Home/ Money / Calculators/  How expensive is a traffic jam for you?

This year, it’s not Mumbai but the Delhi-National Capital Region, which is facing the wrath of monsoons. In May 2015, Delhi witnessed a traffic jam on National Highway 8 that spread over 20 km and lasted for over four hours. Headline-making traffic jams haunt commuters. Sridharan Ramkumar, 41, a lawyer by profession who travels from his home in Gurgaon sector 56 to Saket, a distance of about 30 km, said, “Nowadays, it takes me around two hours to commute one way. There is a new metro station coming up at Golf Link Road, and that poses a major traffic block."

Many of those travelling from Gurgaon to Delhi using the Golf Link Road to reach Mehrauli Gurgaon Road face this problem. Queues are long, and slow moving. “I use a Maruti Alto 800 with CNG facility. Fuel alone costs me 300 just travelling one side," said Ramkumar.

Many other parts of Delhi have the same traffic woes. Sahil Chhabra, 28, a senior manager at Case Extraminds Edusocial Ltd, travels from Faridabad to Nehru Place daily. “The distance is hardly 20 km, but it takes one-and-a-half hours during office hours, and over two hours during the evening rush hour. The main issue is battery-operated rickshaws as they don’t have stoppage points. They stop wherever they feel like for the customers. Even the red lights don’t work in the rainy season." Chhabra’s commute costs him 300-400 daily.

Here’s an example of how traffic jams eat away your time and your money. Petrol price in Delhi is about 67 a litre. If a car’s mileage is 15km per litre, and the distance to be covered is 20 km, the fuel cost to cover the distance will be around 89. In a traffic jam, a vehicle consumes almost 20% more fuel. So, the same distance of 20km will cost you about 107. Assuming that you are in a jam six times a week, you spend 108 more than you would otherwise, or 432 a month, or 5,000 a year.

While Delhi has many cars, Ahmedabad is a two-wheeler friendly city. But here, too, it takes more than an hour to travel from North Ahmedabad to West Ahmedabad to cover a distance of just 13 km. So, if a two-wheeler’s mileage is 50km a litre, and petrol costs 65, the person would spend 17 one-way. If the traffic is slow moving, the same trip will cost 20. That means an extra 973 a year, if traffic jams occur six times a week.

Problem of plenty

“Earlier this year, three of the Indian cities (Mumbai, Pune and Kolkata) featured in the list of Top 10 cities with the worst traffic conditions in the world (as per a list put together by Numbeo)," said Garry Singh, managing director of risk consulting and intelligence advisory firm IIRIS Pvt. Ltd.

Traffic congestion costs time and money. “Delay in traffic attracts four major costs—safety, death, delay and cost of doing business. Each of these segments, in turn, have a direct economic impact. As per the last study conducted by the Transport Corporation of India and IIM Calcutta (2012), India stands to lose almost 60,000 crore a year due to traffic delays (including fuel wastage) on high-volume highways," said Singh.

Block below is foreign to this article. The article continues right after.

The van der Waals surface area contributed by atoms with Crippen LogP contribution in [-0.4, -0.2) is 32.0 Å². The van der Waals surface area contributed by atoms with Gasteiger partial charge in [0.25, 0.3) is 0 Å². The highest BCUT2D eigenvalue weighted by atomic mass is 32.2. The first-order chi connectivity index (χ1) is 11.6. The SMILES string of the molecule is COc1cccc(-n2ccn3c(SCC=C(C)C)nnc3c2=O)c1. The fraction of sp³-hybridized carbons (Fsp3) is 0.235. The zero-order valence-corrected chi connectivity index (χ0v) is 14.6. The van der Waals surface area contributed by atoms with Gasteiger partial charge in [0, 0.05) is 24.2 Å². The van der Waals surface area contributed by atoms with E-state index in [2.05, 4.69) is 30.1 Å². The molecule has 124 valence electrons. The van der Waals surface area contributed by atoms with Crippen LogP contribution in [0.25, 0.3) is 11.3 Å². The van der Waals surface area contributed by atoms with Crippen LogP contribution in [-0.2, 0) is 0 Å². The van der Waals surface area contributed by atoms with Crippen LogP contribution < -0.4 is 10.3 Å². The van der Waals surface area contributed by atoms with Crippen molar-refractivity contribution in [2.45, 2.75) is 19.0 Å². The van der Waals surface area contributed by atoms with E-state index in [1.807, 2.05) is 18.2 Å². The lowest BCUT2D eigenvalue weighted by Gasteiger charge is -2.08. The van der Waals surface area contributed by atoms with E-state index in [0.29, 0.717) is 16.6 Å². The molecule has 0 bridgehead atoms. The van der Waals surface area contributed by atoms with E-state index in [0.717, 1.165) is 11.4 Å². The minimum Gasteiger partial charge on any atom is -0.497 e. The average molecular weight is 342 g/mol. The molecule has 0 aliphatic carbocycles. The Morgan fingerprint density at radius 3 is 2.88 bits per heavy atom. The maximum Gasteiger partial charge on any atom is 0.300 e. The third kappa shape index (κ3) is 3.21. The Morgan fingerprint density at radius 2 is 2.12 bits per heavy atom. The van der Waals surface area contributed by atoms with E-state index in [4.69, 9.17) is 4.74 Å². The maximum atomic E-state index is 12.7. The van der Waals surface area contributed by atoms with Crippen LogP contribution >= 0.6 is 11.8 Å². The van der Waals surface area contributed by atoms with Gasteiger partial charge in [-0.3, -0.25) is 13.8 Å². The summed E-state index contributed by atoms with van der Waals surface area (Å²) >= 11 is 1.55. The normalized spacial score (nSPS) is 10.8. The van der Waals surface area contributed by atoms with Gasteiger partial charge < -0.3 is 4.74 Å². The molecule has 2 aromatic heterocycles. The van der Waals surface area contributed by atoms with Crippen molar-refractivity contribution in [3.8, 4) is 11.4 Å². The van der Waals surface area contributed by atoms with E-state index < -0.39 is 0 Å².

While Delhi faced a traffic snarl of historic proportions, worse was what commuters faced in Beijing, China, almost five years back, in August 2010. The line of stuck vehicles was 100 km long and it took 10 days to clear the jam. Cause? Heavy vehicles and road construction.

The Delhi area suffers from a unique problem—too many roads. “More road space attracts more traffic," said Shreya Gadepalli, director-India, Institute for Transportation & Development Policy (ITDP). “Delhi is in an enviable position. It has more street space per capita than any other metro city. It also has more cars than Mumbai, Kolkata and Chennai put together," she added. According to the Delhi Traffic Police’s website, 96,34,976 vehicles were registered in Delhi as of May 2015. In Mumbai it is 25,02,673 (as of March 2015), in Chennai 44,70,328 (April 2015) and about 445,000 in Kolkata (as of 2012), according to data from various state transport offices.

“A static car takes about 150 sq. ft. And it needs 2-3 parking slots—one at residence, one at work place and one at, say, recreational place. One parking slot has to be about 250 sq. ft in size. Each car user occupies 30 times more road space than a bus user. That’s the equivalent of three dwelling units for the poor," said Gadepalli.

Not just Delhi, other big cities in India face the problem of too many cars. Around 400 cars are added to Mumbai roads daily. Nitin Dossa, executive chairman, Western India Automobile Association, said, “Every day around 75,000 cars go towards the airport side in Mumbai. But since there is no underground system, there is congestion even on the Western Express highway. There is an immediate need to have alternate modes of transport such as metro line and even sea transport." Extension to the sea-link and underground parking facilities would improve the situation, he added.

The solution, Gadepalli said, lies in controlling private ownership of vehicles and building an effective public transport system. “The look-feel has to be like a metro," she said, adding that it must be integrated with other modes of transport.

Creating more roads and more parking space not only costs a lot, it also attracts more traffic. An ITDP report estimated that in 2014, while 34% people travelled by foot, 28% did so using cars and two-wheelers. Only 24% used buses or intermediate public transport. On decongesting Delhi, it stated that around 140 km of new roads, tunnels, and flyovers are proposed in a decongestion plan, to be built at a cost of 33,800 crore. But with a tripling of car use, the actual need would be of 2,90,000 crore of new roads to keep congestion at moderate levels.


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Updated: 10 Aug 2015, 09:38 PM IST
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